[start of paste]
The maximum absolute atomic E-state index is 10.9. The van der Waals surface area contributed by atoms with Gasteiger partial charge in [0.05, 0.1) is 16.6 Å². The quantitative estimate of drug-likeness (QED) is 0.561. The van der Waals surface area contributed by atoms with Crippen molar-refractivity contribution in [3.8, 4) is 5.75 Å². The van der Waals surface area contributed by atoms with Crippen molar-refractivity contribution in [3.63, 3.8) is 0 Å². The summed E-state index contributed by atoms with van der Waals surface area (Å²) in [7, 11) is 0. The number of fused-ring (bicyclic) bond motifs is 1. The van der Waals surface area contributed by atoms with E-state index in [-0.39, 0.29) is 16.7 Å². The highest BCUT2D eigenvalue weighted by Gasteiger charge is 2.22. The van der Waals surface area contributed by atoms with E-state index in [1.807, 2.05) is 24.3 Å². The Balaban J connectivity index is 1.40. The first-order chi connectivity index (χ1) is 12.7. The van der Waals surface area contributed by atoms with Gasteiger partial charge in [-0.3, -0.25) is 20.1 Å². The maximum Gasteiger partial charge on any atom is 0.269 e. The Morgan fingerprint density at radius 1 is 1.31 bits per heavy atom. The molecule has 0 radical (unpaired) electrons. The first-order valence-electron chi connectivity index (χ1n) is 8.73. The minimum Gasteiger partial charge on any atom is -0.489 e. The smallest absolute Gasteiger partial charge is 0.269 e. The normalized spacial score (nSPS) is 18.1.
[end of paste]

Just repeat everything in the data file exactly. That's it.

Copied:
The maximum absolute atomic E-state index is 10.9. The van der Waals surface area contributed by atoms with Gasteiger partial charge in [0.05, 0.1) is 16.6 Å². The quantitative estimate of drug-likeness (QED) is 0.561. The van der Waals surface area contributed by atoms with Crippen molar-refractivity contribution in [3.8, 4) is 5.75 Å². The van der Waals surface area contributed by atoms with Crippen molar-refractivity contribution in [3.63, 3.8) is 0 Å². The summed E-state index contributed by atoms with van der Waals surface area (Å²) in [7, 11) is 0. The number of fused-ring (bicyclic) bond motifs is 1. The van der Waals surface area contributed by atoms with E-state index in [-0.39, 0.29) is 16.7 Å². The highest BCUT2D eigenvalue weighted by Gasteiger charge is 2.22. The van der Waals surface area contributed by atoms with E-state index in [1.807, 2.05) is 24.3 Å². The Balaban J connectivity index is 1.40. The first-order chi connectivity index (χ1) is 12.7. The van der Waals surface area contributed by atoms with Gasteiger partial charge in [-0.3, -0.25) is 20.1 Å². The maximum Gasteiger partial charge on any atom is 0.269 e. The Morgan fingerprint density at radius 1 is 1.31 bits per heavy atom. The molecule has 0 radical (unpaired) electrons. The first-order valence-electron chi connectivity index (χ1n) is 8.73. The minimum Gasteiger partial charge on any atom is -0.489 e. The smallest absolute Gasteiger partial charge is 0.269 e. The normalized spacial score (nSPS) is 18.1.